How this lauded-but-furloughed pastry chef turned her home kitchen into a mini cookie empire

When Uyen Kirshenbaum—the executive pastry chef for Chef David LeFevre’s trio of famed Manhattan Beach restaurants: The Arthur J, Manhattan Beach Post, and Fishing with Dynamite—was furloughed, it was a reality many other mothers faced.

But her furlough wasn’t because there was a lack of work—Arthur J was “unstoppable to our surprise,” Kirshenbaum noted, saying the restaurant was busier during some COVID days than those during regular service—nor a lack of recognition—Kirshenbaum’s pastry work is lauded throughout the Los Angeles region, from her work with LeFevre to being a part of Michelin-starred Guy Savoy’s team.

“I had the option to come and help them with take-out, but I have two kids,” Kirshenbaum said. “With daycare effectively shut down, there was just no option.”

At home enduring the joyful albeit tiring throes of focusing on her children 24/7, paired with missing her job running three commercial kitchens, Kirshenbaum returned to her more down-to-earth baking roots. Eschewing the often elaborate concoctions drummed up on her professional side—where things like coconut passion fruit cakes would be made with breads that are as crusty as they are delicate—she decided to focus specifically on the humble cookie.

“I had never felt an exhaustion like I do now with my kids,” Kirshenbaum said. “I don’t mean that in a purely negative way, but this whole quarantine situation has forced me to give a lot of attention. It’s been a challenge—a really great personal challenge but a challenge nonetheless. Having something of your own to focus on, like this baking company, has really helped balance that challenge.”

As requests like, “Can you bake a batch of cookies for my Mom?” began rolling in, the idea to formalize Kirsh Baking Company began to materialize.

Jeff [left] and Uyen Kirschbaum [right] with their two children on the day of their website launch. Courtesy of the Kirshbaums.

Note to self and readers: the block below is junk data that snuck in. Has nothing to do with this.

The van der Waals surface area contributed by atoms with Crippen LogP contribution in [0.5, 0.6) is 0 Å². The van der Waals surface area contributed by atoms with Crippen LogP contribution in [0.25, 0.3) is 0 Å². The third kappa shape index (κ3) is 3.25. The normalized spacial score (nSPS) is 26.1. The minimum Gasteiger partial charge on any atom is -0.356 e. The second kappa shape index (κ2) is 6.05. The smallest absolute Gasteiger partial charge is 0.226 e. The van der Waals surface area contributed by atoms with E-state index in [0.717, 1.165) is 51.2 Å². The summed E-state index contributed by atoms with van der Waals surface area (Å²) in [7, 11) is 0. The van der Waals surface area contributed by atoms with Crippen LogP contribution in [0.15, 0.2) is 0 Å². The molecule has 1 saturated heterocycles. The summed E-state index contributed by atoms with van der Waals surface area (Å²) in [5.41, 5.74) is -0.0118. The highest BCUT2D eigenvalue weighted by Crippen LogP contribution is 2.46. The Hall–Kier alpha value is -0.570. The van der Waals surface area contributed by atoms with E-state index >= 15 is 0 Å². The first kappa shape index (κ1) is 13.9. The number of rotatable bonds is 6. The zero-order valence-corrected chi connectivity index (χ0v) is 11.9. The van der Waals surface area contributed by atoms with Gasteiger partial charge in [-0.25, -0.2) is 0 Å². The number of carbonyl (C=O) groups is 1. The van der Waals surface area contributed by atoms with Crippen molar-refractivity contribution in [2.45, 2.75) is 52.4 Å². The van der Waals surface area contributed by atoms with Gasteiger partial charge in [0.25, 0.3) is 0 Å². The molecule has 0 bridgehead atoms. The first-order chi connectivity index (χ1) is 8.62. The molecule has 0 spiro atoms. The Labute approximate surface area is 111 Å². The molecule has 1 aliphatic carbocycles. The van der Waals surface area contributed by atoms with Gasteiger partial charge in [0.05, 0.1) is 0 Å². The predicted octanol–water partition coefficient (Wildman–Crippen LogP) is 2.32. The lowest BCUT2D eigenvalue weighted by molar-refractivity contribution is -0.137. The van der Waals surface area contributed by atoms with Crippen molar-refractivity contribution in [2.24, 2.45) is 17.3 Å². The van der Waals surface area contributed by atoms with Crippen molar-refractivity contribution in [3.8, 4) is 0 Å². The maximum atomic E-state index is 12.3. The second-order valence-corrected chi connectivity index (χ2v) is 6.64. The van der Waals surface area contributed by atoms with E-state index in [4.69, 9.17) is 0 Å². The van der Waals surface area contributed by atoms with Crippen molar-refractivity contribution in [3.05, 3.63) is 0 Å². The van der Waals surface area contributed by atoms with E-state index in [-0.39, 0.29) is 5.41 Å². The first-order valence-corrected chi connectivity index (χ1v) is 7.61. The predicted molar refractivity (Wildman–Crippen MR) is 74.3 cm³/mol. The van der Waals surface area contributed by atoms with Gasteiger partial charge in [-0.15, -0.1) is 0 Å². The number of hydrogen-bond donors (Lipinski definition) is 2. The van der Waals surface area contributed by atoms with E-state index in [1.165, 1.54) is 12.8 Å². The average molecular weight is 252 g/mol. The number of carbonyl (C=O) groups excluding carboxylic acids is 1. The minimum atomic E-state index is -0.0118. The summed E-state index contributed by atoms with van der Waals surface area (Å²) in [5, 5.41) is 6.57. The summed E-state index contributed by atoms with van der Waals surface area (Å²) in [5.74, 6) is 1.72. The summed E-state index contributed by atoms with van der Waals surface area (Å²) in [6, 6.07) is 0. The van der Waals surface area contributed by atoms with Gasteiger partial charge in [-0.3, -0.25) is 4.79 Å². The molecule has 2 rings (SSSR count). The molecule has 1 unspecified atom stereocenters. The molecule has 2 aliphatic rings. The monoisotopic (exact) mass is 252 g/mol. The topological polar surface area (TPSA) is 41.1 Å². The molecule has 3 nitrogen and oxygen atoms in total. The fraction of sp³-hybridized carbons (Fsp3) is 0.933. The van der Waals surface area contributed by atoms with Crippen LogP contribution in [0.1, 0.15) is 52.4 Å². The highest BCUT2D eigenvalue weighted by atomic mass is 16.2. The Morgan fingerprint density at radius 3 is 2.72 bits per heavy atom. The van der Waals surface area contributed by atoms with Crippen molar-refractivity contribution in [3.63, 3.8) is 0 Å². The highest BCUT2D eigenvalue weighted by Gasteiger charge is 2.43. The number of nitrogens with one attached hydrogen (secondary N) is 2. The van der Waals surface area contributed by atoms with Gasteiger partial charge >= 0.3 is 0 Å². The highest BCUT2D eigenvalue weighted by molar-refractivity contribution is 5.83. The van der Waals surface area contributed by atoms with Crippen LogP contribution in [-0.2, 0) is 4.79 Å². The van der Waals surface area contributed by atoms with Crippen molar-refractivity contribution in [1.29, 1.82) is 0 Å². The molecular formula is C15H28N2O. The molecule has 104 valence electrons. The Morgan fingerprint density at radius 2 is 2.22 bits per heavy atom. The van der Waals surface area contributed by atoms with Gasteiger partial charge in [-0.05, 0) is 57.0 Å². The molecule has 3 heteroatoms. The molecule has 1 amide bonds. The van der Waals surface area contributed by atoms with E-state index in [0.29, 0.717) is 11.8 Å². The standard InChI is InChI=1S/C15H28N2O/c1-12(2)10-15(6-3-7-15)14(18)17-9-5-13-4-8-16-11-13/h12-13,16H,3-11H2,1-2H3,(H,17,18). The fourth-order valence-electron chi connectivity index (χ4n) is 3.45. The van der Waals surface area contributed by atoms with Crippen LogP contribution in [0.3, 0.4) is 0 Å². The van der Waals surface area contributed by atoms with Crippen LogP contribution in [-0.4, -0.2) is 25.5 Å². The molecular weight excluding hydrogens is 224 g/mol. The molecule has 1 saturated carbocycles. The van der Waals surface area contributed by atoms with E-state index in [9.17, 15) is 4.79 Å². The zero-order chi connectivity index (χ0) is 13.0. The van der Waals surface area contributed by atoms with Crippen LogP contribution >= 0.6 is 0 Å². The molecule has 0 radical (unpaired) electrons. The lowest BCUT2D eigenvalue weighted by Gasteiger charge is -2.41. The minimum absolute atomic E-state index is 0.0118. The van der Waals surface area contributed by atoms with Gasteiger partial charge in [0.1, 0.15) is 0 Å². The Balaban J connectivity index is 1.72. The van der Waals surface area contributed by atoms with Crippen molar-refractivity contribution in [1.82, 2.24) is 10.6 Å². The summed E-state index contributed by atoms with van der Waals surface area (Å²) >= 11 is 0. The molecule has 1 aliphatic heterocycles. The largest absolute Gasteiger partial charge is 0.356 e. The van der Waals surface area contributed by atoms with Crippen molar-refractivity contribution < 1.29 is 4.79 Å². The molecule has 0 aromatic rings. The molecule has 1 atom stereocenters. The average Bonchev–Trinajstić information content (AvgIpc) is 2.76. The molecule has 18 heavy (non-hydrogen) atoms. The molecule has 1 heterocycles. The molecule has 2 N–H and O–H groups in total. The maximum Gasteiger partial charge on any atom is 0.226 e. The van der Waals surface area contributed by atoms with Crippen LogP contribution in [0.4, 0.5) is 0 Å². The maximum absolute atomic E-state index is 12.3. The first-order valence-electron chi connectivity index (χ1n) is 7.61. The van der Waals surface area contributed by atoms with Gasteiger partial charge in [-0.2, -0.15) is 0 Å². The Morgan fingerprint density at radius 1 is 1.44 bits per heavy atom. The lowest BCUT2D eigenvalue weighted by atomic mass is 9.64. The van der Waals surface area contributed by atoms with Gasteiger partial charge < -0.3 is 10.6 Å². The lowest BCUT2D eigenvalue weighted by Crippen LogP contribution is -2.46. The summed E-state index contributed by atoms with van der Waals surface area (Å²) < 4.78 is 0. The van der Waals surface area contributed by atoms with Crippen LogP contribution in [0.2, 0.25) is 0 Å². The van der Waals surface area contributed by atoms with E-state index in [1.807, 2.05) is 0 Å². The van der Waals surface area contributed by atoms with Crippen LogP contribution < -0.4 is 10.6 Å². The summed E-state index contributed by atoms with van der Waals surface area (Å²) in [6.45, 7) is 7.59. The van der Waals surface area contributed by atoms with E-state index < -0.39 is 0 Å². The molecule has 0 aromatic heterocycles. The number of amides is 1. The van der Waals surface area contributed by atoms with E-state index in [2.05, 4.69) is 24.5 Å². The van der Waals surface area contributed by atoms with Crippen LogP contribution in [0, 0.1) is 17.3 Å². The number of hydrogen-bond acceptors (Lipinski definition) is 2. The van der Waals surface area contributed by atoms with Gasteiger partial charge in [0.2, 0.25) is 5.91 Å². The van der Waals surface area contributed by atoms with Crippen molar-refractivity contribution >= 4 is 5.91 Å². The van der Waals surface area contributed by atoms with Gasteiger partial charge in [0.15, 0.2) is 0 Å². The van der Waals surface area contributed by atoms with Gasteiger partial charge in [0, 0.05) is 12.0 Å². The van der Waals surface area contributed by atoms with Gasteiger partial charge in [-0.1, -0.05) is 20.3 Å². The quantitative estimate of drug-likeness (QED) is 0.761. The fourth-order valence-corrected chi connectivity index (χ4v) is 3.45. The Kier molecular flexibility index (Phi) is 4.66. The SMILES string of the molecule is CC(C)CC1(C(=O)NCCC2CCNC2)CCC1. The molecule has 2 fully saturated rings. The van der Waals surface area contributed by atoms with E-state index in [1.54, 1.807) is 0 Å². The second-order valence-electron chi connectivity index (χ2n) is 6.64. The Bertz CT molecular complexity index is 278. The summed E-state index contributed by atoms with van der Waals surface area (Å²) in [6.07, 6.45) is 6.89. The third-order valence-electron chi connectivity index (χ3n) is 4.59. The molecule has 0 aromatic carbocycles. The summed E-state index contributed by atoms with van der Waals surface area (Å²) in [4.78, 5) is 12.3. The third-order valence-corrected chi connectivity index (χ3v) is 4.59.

Launching her website formally on May 1, Kirshenbaum began to offer everything from classics—snickerdoodles, lemon poppy, salted chocolate chip—to gluten- and dairy-free cookies that are dubbed “Jeff’s Collection,” named after her husband, and including flavors like cherry almond, rocky road and coconut joy.

Jeff, a general manager at Simmzy’s in Belmont Shore, who was also furloughed due to the pandemic, manages the website.

“To be honest, I was in the weeds the first week—I was not expecting that kind of business,” Kirshenbaum said. “We got crushed. Orders I honestly wasn’t expecting—probably driven from friends in the industry but nonetheless a lot of orders. I honestly didn’t know where it was gonna go but it’s going pretty well.”

“Pretty well” is putting it lightly, as orders for Mom has now expanded into corporate gifting and cookies being delivered to Los Angeles and beyond.

Her embarking on what is essentially a cottage business—home kitchens with licenses to sell in bulk, the space where some of Long Beach’s most known brick-and-mortars like The Pie Bar and Gusto Bread originated from—marks a shift as COVID alters the way we eat. And vice versa, as many cottage business owners have invaded commercial kitchens attached to largely empty restaurants due to limited dine-in options.

“This doesn’t mean I am not happy going back to my job; I love the Simms Restaurant Group and always will but this is mine on the side,” Kirshenbaum said. “It’s my own. I can do whatever I want. I can change the cookie flavors. It’s fun.

And it’s really about turning my profession back into a hobby. A lot of people turn their hobbies into professions if they have that privilege and it really changes the dynamic of your work. An employer depends on you, you depend on them for a paycheck; it’s a different thing. It was truly wonderful to return back to baking in this way.”

Kirsh Baking Company has free shipping and delivery in Long Beach; use the code LBCLOVE. Orders can be taken by clicking here.

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Brian Addison has been a writer, editor, and photographer for more than a decade, covering everything from food and culture to transportation and housing. In 2015, he was named Journalist of the Year by the Los Angeles Press Club and has since garnered 19 nominations and two additional wins for Best Political Commentary for his work at KCET and Best Blog for Longbeachize, a section of the Long Beach Post. In 2019, he was awarded the Food/Culture Critic of the Year across any platform at the National Arts & Entertainment Journalism Awards. Brian currently serves as a columnist and editor for the Long Beach Post.
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